uci school of nursing assistant professor dawn bounds

Though Assistant Professor Dawn Bounds, PhD, has worked with patients of all ages, she has the most fun working with teenagers and recent high school graduates in community settings.

During nursing school, Dawn Bounds, PhD, was not sure where she would end up in her career. Everything clicked as soon as she started her psychiatric rotation.

“It’s what came natural to me, working with the whole person. I pretty much knew immediately that that’s where I belonged.”

In that rotation, she worked with adults with schizophrenia and bipolar disorder. She found her calling.

Upon graduation, she was advised to spend a year in medical-surgical.

“I didn’t listen to that,” she laughs. “I went straight into an interview to work on a psych unit at Rush University.”

Moving to California

Bounds joined the UCI Sue & Bill Gross School of Nursing this summer as an assistant professor. At Rush, she had a joint appointment at the College of Nursing and the Medical College’s Department of Psychiatry.

While there, she worked in the Department of Psychiatry’s community behavioral health team, bringing mental health services to underserved populations, such as homeless youth and adults.

The lifelong Chicagoan-turned-California transplant will do similar work at the nursing school, joining several research projects involving homeless outreach in Los Angeles and Orange County. She will also teach courses related to various mental health topics.

Bounds will also play a major role in realizing a dream of the School of Nursing within the next several years: to design and deliver a Psychiatric Mental Health Nurse Practitioner Program, as part of the Doctor of Nursing Practice Program.

While she has worked with patients of all ages, she has the most fun working with teenagers and recent high school graduates in community settings.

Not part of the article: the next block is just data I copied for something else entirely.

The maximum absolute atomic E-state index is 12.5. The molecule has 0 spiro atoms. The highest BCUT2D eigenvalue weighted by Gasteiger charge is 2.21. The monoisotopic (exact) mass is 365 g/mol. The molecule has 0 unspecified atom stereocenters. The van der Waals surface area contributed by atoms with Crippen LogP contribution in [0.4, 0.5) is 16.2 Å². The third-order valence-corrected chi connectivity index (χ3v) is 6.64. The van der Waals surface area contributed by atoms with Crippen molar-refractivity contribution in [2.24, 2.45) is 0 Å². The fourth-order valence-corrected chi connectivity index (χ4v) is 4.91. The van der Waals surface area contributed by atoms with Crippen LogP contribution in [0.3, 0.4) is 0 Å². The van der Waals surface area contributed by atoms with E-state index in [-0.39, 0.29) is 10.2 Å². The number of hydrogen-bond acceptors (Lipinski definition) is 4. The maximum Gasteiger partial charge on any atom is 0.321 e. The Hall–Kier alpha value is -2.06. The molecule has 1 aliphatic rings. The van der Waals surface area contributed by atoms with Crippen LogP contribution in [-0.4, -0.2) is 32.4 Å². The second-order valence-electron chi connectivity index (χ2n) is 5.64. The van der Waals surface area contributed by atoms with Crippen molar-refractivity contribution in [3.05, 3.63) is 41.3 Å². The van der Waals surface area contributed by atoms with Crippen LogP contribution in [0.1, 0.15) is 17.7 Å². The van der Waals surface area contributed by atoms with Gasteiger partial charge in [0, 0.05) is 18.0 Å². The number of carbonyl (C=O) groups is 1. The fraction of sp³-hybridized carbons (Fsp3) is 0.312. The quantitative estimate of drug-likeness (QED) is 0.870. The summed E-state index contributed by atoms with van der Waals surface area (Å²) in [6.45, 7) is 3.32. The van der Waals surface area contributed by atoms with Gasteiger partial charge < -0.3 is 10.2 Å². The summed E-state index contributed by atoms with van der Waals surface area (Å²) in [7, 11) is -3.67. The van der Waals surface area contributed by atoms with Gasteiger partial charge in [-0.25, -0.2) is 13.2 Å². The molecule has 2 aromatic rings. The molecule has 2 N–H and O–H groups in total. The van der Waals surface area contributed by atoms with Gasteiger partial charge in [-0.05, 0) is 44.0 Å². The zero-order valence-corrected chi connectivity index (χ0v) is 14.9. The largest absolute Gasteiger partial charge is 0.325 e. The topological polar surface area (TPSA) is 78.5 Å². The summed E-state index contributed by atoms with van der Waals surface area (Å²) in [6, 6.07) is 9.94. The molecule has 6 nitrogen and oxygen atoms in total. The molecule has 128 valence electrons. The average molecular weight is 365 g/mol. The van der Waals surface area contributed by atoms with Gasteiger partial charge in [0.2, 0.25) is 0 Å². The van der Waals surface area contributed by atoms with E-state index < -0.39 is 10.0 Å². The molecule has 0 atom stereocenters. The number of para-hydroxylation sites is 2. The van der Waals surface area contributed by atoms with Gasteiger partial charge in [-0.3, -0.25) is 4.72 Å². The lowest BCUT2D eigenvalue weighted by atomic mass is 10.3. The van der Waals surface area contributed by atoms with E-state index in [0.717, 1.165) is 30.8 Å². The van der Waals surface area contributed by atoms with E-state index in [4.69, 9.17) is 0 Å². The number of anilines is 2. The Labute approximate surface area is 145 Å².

‘There’s so much hope in that age group’

“There’s this fork in the road. Adolescence is a risk-taking time, and that’s natural. Some of that is important to development,” Bounds says. “But that’s also where they can fall.”

That risk-taking can lead to homelessness, drug abuse and sex trafficking. In her work at juvenile detention centers, Bounds saw the potential trajectory of some of the most at-risk kids. It motivated her to work that much harder to turn things around for them.

“We can impact the decisions they’re making. There’s so much hope in that age group.”

Establishing a support system

The youth she works with lack stable housing situations, though they are not necessarily living on the streets. Bounds’ research focuses on establishing systems of support so they don’t fall through the cracks.

“While I cannot be their sole support system, I can facilitate a better, stronger connection to school, the faith community or some other network they can connect to.”

Sometimes that’s a parent or another family member, sometimes it’s not family at all. But Bounds focuses first on giving parents a real chance because often they are just as disadvantaged as their children. They may be struggling with their own issues of homelessness, unemployment or mental illness.

Strengthening relationships

“Sometimes we focus too little on strengthening the relationship. I feel really strongly about giving parents a chance,” she says.

“We have to consider that if we want to support young people. A lot of times, it means supporting the entire family.”

Bounds is ultimately interested in the interconnection between systems: child welfare, mental health, homelessness, juvenile hall.

“They all overlap and kids are impacted by all of these systems,” she says.

“My work is putting them in one system that supports them so they don’t need all the others.”

uci school of nursing assistant professor dawn bounds, husband and son

Dawn Bounds, PhD, with her husband and son.

A family in the health field

Bounds’s husband also works in the health field as a personal trainer and integrative health coach. “We both have entrepreneurial spirits,” Bounds says.

They have an 18-year-old son who just started college. He’s following in mom’s footsteps and majoring in psychology.

When he leaves the nest, she’ll have her love of travel, psychological thrillers and sci-fi books and movies to entertain her outside of work.

She’ll have her miniature pinscher Jethro to keep her company.

Bounds says that since the family adopted him 11 years ago, “He’s my little shadow. He follows me everywhere.”